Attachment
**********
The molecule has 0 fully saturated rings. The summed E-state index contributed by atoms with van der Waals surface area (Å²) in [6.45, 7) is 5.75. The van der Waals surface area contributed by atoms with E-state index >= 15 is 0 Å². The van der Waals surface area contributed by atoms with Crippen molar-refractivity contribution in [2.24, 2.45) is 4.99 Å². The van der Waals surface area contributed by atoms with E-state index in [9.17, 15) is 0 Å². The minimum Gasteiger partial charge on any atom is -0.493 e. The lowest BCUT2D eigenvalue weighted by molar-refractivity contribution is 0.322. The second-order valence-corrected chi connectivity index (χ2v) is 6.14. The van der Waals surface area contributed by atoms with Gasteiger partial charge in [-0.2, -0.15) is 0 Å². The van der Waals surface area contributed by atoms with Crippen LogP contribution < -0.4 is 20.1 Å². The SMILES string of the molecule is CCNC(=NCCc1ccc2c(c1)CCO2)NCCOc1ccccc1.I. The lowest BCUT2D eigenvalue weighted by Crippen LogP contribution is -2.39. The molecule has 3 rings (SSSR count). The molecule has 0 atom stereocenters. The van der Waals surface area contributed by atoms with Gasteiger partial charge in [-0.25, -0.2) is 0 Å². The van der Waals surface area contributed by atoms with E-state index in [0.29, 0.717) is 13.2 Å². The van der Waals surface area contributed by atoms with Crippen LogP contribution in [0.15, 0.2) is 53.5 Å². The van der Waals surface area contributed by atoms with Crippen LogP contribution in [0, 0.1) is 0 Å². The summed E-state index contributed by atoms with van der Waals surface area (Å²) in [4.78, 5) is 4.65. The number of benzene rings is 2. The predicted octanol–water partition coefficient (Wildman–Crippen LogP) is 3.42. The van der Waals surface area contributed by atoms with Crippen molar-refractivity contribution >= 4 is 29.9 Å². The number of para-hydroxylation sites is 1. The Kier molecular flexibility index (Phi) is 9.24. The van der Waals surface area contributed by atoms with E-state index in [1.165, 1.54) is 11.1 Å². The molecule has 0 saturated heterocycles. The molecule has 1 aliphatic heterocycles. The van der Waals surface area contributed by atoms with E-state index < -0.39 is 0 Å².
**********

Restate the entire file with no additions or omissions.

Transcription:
The molecule has 0 fully saturated rings. The summed E-state index contributed by atoms with van der Waals surface area (Å²) in [6.45, 7) is 5.75. The van der Waals surface area contributed by atoms with E-state index >= 15 is 0 Å². The van der Waals surface area contributed by atoms with Crippen molar-refractivity contribution in [2.24, 2.45) is 4.99 Å². The van der Waals surface area contributed by atoms with E-state index in [9.17, 15) is 0 Å². The minimum Gasteiger partial charge on any atom is -0.493 e. The lowest BCUT2D eigenvalue weighted by molar-refractivity contribution is 0.322. The second-order valence-corrected chi connectivity index (χ2v) is 6.14. The van der Waals surface area contributed by atoms with Gasteiger partial charge in [-0.2, -0.15) is 0 Å². The van der Waals surface area contributed by atoms with Crippen LogP contribution < -0.4 is 20.1 Å². The SMILES string of the molecule is CCNC(=NCCc1ccc2c(c1)CCO2)NCCOc1ccccc1.I. The lowest BCUT2D eigenvalue weighted by Crippen LogP contribution is -2.39. The molecule has 3 rings (SSSR count). The molecule has 0 atom stereocenters. The van der Waals surface area contributed by atoms with Gasteiger partial charge in [-0.25, -0.2) is 0 Å². The van der Waals surface area contributed by atoms with E-state index in [0.29, 0.717) is 13.2 Å². The van der Waals surface area contributed by atoms with Crippen LogP contribution in [0.15, 0.2) is 53.5 Å². The van der Waals surface area contributed by atoms with Crippen LogP contribution in [0, 0.1) is 0 Å². The summed E-state index contributed by atoms with van der Waals surface area (Å²) in [4.78, 5) is 4.65. The number of benzene rings is 2. The predicted octanol–water partition coefficient (Wildman–Crippen LogP) is 3.42. The van der Waals surface area contributed by atoms with Crippen molar-refractivity contribution >= 4 is 29.9 Å². The number of para-hydroxylation sites is 1. The Kier molecular flexibility index (Phi) is 9.24. The van der Waals surface area contributed by atoms with E-state index in [1.165, 1.54) is 11.1 Å². The molecule has 0 saturated heterocycles. The molecule has 1 aliphatic heterocycles. The van der Waals surface area contributed by atoms with E-state index < -0.39 is 0 Å².